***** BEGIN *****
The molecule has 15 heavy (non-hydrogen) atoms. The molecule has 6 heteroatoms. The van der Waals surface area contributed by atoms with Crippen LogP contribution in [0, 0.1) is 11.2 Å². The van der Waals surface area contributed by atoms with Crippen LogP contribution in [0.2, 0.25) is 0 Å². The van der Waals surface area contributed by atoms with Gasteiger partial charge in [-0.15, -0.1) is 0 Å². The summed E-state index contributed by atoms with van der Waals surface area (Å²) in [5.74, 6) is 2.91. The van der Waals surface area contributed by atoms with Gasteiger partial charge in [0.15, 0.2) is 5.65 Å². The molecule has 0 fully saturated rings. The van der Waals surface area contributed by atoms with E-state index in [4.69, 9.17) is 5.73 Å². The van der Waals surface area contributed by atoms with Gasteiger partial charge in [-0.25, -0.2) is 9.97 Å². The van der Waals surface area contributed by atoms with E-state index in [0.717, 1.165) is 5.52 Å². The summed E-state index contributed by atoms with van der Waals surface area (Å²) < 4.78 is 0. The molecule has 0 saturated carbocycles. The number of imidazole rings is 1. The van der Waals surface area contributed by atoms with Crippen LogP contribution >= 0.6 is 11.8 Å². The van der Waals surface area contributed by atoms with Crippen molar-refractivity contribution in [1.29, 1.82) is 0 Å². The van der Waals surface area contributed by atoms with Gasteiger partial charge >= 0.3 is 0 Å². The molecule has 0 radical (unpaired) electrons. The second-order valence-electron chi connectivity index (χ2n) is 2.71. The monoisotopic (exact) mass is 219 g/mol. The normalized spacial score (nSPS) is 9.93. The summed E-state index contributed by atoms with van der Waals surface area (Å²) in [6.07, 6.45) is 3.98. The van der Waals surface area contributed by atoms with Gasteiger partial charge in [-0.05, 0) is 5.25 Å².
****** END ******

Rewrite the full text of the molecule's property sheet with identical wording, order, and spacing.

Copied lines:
The molecule has 15 heavy (non-hydrogen) atoms. The molecule has 6 heteroatoms. The van der Waals surface area contributed by atoms with Crippen LogP contribution in [0, 0.1) is 11.2 Å². The van der Waals surface area contributed by atoms with Crippen LogP contribution in [0.2, 0.25) is 0 Å². The van der Waals surface area contributed by atoms with Gasteiger partial charge in [-0.15, -0.1) is 0 Å². The summed E-state index contributed by atoms with van der Waals surface area (Å²) in [5.74, 6) is 2.91. The van der Waals surface area contributed by atoms with Gasteiger partial charge in [0.15, 0.2) is 5.65 Å². The molecule has 0 fully saturated rings. The van der Waals surface area contributed by atoms with E-state index in [4.69, 9.17) is 5.73 Å². The van der Waals surface area contributed by atoms with Gasteiger partial charge in [-0.25, -0.2) is 9.97 Å². The van der Waals surface area contributed by atoms with E-state index in [0.717, 1.165) is 5.52 Å². The summed E-state index contributed by atoms with van der Waals surface area (Å²) < 4.78 is 0. The molecule has 0 saturated carbocycles. The number of imidazole rings is 1. The van der Waals surface area contributed by atoms with Crippen LogP contribution >= 0.6 is 11.8 Å². The van der Waals surface area contributed by atoms with Crippen molar-refractivity contribution in [1.29, 1.82) is 0 Å². The van der Waals surface area contributed by atoms with Gasteiger partial charge >= 0.3 is 0 Å². The molecule has 0 radical (unpaired) electrons. The second-order valence-electron chi connectivity index (χ2n) is 2.71. The monoisotopic (exact) mass is 219 g/mol. The normalized spacial score (nSPS) is 9.93. The summed E-state index contributed by atoms with van der Waals surface area (Å²) in [6.07, 6.45) is 3.98. The van der Waals surface area contributed by atoms with Gasteiger partial charge in [-0.05, 0) is 5.25 Å².